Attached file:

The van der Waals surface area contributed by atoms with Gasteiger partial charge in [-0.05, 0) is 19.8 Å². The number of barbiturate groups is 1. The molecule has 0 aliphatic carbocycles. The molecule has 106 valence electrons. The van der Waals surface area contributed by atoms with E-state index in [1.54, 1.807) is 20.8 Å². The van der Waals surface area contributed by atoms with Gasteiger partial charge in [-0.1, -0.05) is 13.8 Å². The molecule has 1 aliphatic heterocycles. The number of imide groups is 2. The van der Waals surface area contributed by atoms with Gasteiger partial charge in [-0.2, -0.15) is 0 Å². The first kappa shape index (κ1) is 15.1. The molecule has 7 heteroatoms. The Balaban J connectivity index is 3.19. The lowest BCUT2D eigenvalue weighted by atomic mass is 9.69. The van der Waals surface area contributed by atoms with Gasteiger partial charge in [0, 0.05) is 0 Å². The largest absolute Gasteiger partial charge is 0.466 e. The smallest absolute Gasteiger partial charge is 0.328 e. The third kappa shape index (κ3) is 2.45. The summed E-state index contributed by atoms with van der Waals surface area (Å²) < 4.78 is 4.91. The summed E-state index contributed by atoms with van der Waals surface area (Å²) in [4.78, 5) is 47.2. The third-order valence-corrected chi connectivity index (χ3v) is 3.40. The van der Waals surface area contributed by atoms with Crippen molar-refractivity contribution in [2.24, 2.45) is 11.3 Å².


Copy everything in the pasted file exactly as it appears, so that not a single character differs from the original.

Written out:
The van der Waals surface area contributed by atoms with Gasteiger partial charge in [-0.05, 0) is 19.8 Å². The number of barbiturate groups is 1. The molecule has 0 aliphatic carbocycles. The molecule has 106 valence electrons. The van der Waals surface area contributed by atoms with E-state index in [1.54, 1.807) is 20.8 Å². The van der Waals surface area contributed by atoms with Gasteiger partial charge in [-0.1, -0.05) is 13.8 Å². The molecule has 1 aliphatic heterocycles. The number of imide groups is 2. The van der Waals surface area contributed by atoms with Gasteiger partial charge in [-0.2, -0.15) is 0 Å². The first kappa shape index (κ1) is 15.1. The molecule has 7 heteroatoms. The Balaban J connectivity index is 3.19. The lowest BCUT2D eigenvalue weighted by atomic mass is 9.69. The van der Waals surface area contributed by atoms with Gasteiger partial charge in [0, 0.05) is 0 Å². The largest absolute Gasteiger partial charge is 0.466 e. The smallest absolute Gasteiger partial charge is 0.328 e. The third kappa shape index (κ3) is 2.45. The summed E-state index contributed by atoms with van der Waals surface area (Å²) < 4.78 is 4.91. The summed E-state index contributed by atoms with van der Waals surface area (Å²) in [4.78, 5) is 47.2. The third-order valence-corrected chi connectivity index (χ3v) is 3.40. The van der Waals surface area contributed by atoms with Crippen molar-refractivity contribution in [2.24, 2.45) is 11.3 Å².